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Robert Marr, business executive and Dorchester Boys and Girls Clubs founder, dies at 86

“His legacy is building the careers of young boys and girls in Dorchester who had a chance to grow and flourish and become very successful citizens because he built a structure for them to do that.”

BRETT, Bill GLOBE STAFF
Mr. Marr, with his wife, Cynthia Carpenter, at the Ireland Fund Dinner in 1998. BRETT, Bill GLOBE STAFF


Robert Marr believed the Boys and Girls Clubs of Dorchester was his most significant achievement, a legacy that to him towered above the Boston skyline his family’s construction business helped shape. The organization, which he founded in 1974 with his brother Daniel, now serves thousands of children and youths annually and owes much of its existence to the Marr brothers’ time growing up in the neighborhood, which then had little to offer its youngest residents.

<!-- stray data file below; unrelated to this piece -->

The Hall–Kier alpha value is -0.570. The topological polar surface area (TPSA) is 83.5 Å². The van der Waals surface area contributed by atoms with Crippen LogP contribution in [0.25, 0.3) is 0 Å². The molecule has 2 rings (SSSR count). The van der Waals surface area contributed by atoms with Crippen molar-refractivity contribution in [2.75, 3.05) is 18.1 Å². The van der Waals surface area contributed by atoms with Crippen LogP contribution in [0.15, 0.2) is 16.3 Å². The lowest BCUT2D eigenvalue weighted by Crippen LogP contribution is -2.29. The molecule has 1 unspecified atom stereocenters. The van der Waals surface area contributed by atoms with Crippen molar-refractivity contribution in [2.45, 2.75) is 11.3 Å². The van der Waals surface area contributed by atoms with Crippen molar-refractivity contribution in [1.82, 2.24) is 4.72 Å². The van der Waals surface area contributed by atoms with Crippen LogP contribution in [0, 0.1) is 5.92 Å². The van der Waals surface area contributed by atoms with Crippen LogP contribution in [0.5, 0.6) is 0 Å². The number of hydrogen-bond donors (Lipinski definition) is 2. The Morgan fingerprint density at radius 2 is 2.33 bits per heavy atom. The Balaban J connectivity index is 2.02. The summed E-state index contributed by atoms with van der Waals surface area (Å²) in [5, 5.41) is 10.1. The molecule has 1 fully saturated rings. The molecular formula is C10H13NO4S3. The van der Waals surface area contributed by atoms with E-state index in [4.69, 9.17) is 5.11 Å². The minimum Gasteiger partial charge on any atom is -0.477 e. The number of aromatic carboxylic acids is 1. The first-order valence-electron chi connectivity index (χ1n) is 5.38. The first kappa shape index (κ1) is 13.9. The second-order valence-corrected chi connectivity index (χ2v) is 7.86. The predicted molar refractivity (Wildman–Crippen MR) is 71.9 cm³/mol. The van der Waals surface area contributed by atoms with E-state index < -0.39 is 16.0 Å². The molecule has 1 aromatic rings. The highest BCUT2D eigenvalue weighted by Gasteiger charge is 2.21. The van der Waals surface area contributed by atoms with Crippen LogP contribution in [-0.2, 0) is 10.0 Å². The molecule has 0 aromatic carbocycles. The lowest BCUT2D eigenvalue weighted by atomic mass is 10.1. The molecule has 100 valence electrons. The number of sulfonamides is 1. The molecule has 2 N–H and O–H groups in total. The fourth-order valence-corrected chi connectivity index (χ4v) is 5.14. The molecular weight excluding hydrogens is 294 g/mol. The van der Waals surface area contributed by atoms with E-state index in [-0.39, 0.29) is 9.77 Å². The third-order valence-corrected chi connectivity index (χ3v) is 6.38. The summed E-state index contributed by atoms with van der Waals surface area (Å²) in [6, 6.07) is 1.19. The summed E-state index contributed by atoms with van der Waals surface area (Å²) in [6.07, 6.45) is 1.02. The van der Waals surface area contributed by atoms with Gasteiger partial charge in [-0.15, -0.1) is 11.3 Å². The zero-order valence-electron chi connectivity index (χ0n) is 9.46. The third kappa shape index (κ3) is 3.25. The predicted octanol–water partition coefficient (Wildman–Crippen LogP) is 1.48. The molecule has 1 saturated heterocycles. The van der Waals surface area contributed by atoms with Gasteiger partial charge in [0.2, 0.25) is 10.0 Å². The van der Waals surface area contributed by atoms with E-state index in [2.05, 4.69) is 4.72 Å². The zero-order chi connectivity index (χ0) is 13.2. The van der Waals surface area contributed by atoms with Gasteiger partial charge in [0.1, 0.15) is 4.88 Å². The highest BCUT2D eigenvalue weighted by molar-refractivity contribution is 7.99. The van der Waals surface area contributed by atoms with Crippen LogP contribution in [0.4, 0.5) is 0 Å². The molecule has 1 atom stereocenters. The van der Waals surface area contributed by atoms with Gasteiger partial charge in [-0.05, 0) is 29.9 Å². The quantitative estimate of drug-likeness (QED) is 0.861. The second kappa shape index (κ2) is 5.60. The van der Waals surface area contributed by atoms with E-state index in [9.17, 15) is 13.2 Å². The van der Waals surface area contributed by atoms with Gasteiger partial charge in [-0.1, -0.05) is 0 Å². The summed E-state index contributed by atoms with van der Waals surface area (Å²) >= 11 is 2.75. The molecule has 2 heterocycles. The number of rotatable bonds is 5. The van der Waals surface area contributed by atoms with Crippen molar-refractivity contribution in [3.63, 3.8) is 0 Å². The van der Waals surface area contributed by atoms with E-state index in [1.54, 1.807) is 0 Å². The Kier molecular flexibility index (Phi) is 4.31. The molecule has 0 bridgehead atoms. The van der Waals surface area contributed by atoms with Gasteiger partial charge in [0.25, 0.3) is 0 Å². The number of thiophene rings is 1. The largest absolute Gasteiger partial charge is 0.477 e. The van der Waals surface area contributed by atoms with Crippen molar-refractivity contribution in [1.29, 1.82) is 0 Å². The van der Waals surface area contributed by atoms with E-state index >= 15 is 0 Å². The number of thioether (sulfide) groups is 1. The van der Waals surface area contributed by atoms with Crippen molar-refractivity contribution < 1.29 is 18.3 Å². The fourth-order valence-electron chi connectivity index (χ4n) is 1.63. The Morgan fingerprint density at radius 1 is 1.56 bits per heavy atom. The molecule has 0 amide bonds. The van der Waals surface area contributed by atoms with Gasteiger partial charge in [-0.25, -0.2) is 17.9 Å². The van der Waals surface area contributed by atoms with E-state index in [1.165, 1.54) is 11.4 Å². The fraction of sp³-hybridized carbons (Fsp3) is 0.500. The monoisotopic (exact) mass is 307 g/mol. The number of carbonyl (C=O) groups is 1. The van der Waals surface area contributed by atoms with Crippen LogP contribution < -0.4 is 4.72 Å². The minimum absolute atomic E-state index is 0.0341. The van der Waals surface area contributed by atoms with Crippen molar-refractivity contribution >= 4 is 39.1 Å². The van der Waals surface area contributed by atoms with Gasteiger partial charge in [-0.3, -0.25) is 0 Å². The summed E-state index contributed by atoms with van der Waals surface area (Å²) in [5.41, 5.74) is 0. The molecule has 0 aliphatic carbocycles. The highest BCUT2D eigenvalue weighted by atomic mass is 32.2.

“As I recall my boyhood in Dorchester, the only playground was a mile away,” he told the Globe in 1971, when he and Daniel were raising money to supplement their own sizable contributions to launching the Colonel Daniel Marr Boys Club, initially named for their father. “There were no Scouts, no school entertainment. We used to fight a lot and pick up games on the corners of the street.”

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Mr. Marr, who was part of the fourth generation to run the Marr Companies, died Aug. 7. He was 86 and lived in Boston, where scholarship funds he and his late brother established have helped about 2,000 students attend Catholic schools in the Boston Archdiocese.

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